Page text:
Wednesday, August 19, 2009

Like attracts Like

Good morning God,
I've been reflecting on the discussion at class meeting last night about the lack of social diversity in our Church. Like attracts like is the poor excuse that was made.

Like attracts like - but this begs the question - what are we like!
If we were more like YOU - what sort of people would we be attracting?
If I were more like you, what sort of people would I be engaging with?

If Jesus is our example then I very much doubt that they would all come from the same social or racial grouping. They would be drawn from all nations and all walks of life, some rich, some poor, male and female, young and old. Society would be at a loss to define them collectively except as 'Christians'. They would be a vibrant, dynamic group of people, unashamed about who they are, but not pushy about it. A group busily and determinedly engaging at all levels with their local community. They would be vocal in local politics, prepared to challenge hypocrisy and injustice wherever they found it and committed to supporting and upholding those customs and practices which built up the community before you God. They would be recognisable as a people who nurtured and cared for each other, but who also always made space for the stranger in their midst, welcoming them as lost sisters or brothers. Above all, they would be a people who stood side by side in worship and prayer, rejoicing in the fact that they are all equal before you God.

It's about priorities - and I suspect we may have ours the wrong way around.

As church we tend to be far more interested in the 'Sunday bit' and in maintaining our 'regular activities' than we are in proclaiming the gospel in word and deed. Our church may be a great place for lively and intelligent worship - but I am convinced that worship should happen as a joyous, glad response to gospel living, rather than as a replacement for living out the gospel.

So how to change it?
How to become more attractive to people like YOU God?

It's about priorities - and I suspect I may have had mine the wrong way around.

Will you help me God to find a way of helping the Church to turn the focus of what it does away from Sunday worship so that it can rediscover gospel living? Christ spent almost the entirety of his ministry teaching people how to LIVE not how to worship. He spoke so little of worship it wasn't until he was specifically asked that he taught the disciples how to pray. So it really isn't supposed to be all about the Sunday service; its about the Monday work load, Tuesday supermarket list, Wednesday court appeal, Thursday exam results, Friday hospital appointment, Saturday football game - it's about LIFE.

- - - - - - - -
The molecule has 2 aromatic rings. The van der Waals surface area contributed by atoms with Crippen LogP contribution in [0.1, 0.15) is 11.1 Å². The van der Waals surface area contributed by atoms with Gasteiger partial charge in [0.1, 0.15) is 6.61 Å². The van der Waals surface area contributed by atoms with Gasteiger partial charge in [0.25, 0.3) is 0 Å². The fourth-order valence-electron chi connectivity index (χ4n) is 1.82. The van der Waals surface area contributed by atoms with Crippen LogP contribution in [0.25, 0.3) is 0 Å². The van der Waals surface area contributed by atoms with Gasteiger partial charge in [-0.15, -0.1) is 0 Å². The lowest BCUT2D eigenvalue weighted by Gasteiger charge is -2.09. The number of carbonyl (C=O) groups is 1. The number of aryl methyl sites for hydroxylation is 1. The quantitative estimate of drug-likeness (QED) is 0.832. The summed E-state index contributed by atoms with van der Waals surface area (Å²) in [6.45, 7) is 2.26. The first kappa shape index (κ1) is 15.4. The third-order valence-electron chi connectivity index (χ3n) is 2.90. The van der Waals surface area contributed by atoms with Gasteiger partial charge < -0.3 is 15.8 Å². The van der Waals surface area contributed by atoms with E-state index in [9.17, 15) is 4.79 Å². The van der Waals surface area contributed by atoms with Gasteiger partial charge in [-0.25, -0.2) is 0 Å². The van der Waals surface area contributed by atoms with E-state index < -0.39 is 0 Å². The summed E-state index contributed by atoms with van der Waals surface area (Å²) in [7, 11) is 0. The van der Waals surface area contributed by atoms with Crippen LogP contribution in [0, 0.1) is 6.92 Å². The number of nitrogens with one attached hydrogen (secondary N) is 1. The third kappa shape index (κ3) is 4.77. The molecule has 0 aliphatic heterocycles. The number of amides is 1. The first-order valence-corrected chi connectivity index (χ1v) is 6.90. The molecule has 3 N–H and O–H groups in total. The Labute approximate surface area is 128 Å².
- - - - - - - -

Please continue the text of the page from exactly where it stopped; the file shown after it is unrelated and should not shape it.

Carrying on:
I am come says Christ - that you might have life - not a Sunday service - Life in all its fullness.

The only way I know how to do this is to be committed to living out the gospel and proclaiming it by word and deed day by day in the community and inviting others to do the same. This means continuing to gently but firmly refuse to be shackled to those church activities and routines which my predecessors may have instigated, which the Church may 'always have done this way', but which needlessly takes me and your people away from that key priority.

I believe that as a minister, you have called me God to be with all your people, those whom the Church knows by name, yes, but more so with those whose names they do not yet know - those who do not come to Church, are not 'members' or even adherents.. but who are still YOUR chosen people God.

Could it really be that simple, that when I/we are willing to spend more time with your chosen people I/we will begin to become more like you and your church will become more diverse as a community of faith?
Like attracts like after all.


  1. I have been challenged this week by a post from Bishop Willimon that is quotes from Shane Claiborne. This quote seems very relevant to your post:

    ""I asked participants who claimed to be 'strong followers of Jesus' whether Jesus spent time with the poor. Nearly 80 percent said yes. Later in the survey, I sneaked in another question, I asked this same group of strong followers whether they spent time with the poor, and less than 2 percent said they did. I learned a powerful lesson: We can admire and worship Jesus without doing what he did. We can applaud what he preached and stood for without caring about the same things. We can adore his cross without taking up ours. I had come to see that the great tragedy of the church is not that rich Christians do not care about the poor but that rich Christians do not know the poor."

  2. Thanks Dave, I agree, the hard part however, is gently but effectively helping those who really do think that they are doing the 'right' thing by God with all their Church activities to realize that God really didn't come so that we could have a nice Church or a good meeting.. and that on a scale of 1 to 10 in the gospel value of things, most of what we currently do 'As Church' would probably score -5